As we all know, online shopping is nothing new but as its popularity continues to grow so does the malicious threats that can occur during your shopping experience. That is why we want to provide you with some reminders and tips on how to make you’re online shopping a safer experience. We also encourage you to share these tips with your family who may make online purchases too.
There are a few simple precautions you can take to further secure yourself before you make your online purchases. First make sure you have a web filter in place that will warn you of suspicious websites. Keep your web browsers up to date too. Often times the site you are shopping on is legitimate but if your computer is infected with keyloggers and other malicious viruses you can run the risk of your credit card data being stolen.
It is always best to shop at familiar websites but if you are looking at products or services from an unfamiliar sight do a little research before you begin; find out what other consumers have to say about the store or seller. Epinions.com and BizRate.com give customer evaluations that may help you determine the legitimacy of the company. It is also a good idea to review the website for the BBB and or TRUSTe approval icons. Be sure to click those icons to ensure that they take you to those accredited sites and that you can find the companies name within their listings. Often times harmful sights will display the graphic with no link so be aware.
Remember, before entering your personal data and credit card information check the connection of the website out to make sure it is encrypted. The URL will start with (http“s”) and also look for the padlock icon in the address bar or right corner of the window. Be aware of any warnings that your computer gives you regarding the security certificate of the site, when in doubt find somewhere else to shop.
Keep in mind when choosing a payment method it is always best to use PayPal if it is an option, that way your credit card and bank account information will not be shared with the merchants and sellers. PayPal will also protect you against fraudulent charges and if there are problems with your purchases. Once your purchases are made it’s always a good idea to check your bank accounts and credit card statements to ensure the proper amount was charged; if the charges are wrong contact the website where your purchases were made immediately along with calling your Credit Card Company to inquire about a “charge back”.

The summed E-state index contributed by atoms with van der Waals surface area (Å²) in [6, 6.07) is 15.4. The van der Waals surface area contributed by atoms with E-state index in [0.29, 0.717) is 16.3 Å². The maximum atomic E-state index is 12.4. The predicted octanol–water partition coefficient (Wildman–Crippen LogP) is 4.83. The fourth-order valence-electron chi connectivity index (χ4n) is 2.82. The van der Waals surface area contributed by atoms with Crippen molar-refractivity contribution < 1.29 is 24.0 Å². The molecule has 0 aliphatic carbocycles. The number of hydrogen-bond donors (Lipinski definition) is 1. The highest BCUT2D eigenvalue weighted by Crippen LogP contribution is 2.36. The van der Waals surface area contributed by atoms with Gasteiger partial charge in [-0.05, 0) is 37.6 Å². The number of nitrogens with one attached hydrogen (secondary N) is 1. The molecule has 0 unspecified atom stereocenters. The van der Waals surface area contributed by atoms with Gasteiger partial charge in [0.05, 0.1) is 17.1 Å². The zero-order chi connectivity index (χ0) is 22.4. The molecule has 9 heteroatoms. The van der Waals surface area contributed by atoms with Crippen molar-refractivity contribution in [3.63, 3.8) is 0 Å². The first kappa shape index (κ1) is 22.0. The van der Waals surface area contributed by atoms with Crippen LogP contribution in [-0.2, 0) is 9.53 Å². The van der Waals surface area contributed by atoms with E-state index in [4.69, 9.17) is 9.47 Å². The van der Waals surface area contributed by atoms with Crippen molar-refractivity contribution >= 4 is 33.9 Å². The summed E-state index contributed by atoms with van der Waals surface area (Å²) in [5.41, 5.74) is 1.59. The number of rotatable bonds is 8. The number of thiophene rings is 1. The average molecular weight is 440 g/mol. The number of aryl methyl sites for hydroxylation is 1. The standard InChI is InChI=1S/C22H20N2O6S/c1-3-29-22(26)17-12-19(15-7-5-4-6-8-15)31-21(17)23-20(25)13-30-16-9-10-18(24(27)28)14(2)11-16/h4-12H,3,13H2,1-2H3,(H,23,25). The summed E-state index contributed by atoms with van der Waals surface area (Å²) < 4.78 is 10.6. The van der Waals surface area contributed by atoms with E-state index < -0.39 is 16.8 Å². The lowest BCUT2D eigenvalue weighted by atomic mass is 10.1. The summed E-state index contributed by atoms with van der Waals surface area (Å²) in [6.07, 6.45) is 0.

We hope that by keeping these tips in mind that you will continue to enjoy shopping online and are more secure in doing so.
While reading through the blog post that discusses how Sony’s Playstation network was breached, was I the only one that noticed that playstation network usernames AND passwords were stolen. Perhaps they left out the specifics but, why were the passwords stored using encryption thereby increasing the amount of time and effort required to decrypt the passwords?
Nevertheless, this breach is rather interesting in that the blog post states “While there is no evidence at this time that credit card data was taken, we cannot rule out the possibility.” One point of doing proper log management and risk assessments is to be able to see how far the rabbit hole goes when a breach occurs. The ability to know that only a portion of records were affected during a breach can save thousands of even hundreds of thousands of dollars.
If you’re unhappy with the current Payment Card Industry Data Security Standard (PCI DSS) then now is your chance to complain. The PCI SSC Council has announced a feedback period where you can have the opportunity to “provide detailed and actionable feedback in an effort to revise future editions of the Council’s standards to improve payment data security.”
You may air your grievances during the phase two of the lifecycle process, between July 1 and November 1. The SSC Council is looking to hear from merchants, processors, financial institutions, and other key stakeholders – and I’m sure they are in for an earful. (Like how the only thing you need to be a QSA in North America is 30k, a Highschool education, and 4 days of training)
Many are unsatisfied with the “checklist” format of PCI compliance. They commonly point out how this switches the goal from overall security and risk management to simply compliance. Some of these standards don’t seem to help security at all, such as configuration management. PCI compliance should not be the goal, but it ought to serve as a jumping off point towards promoting better security practices. But too many organizations either have a purely audit-based mentality while others regard the compliance as a frustrating burden.
Does the recent data breach of Heartland Payment Systems prove PCI is useless? Maybe not, but it isn’t 100% effective either. Of course we know nothing can be in security. But does it even provide reasonable security and assurance?
There are some who call PCI DSS “security theatre.” (Like me!) It makes organizations put on a show of security that makes them feel safe, but doesn’t actually do anything. Many organizations even perform their own self-assessments and there is no incentive for them to report anything less than fully compliant.
If you’ve got a bone to pick with the PCI SSC Council over these issues, then you can use their online feedback tool to “proactively propose and discuss revisions to the next iteration of the Council’s standards.” But if you want to complain in person, you can attend their “Community Meetings” in Las Vegas or Prague.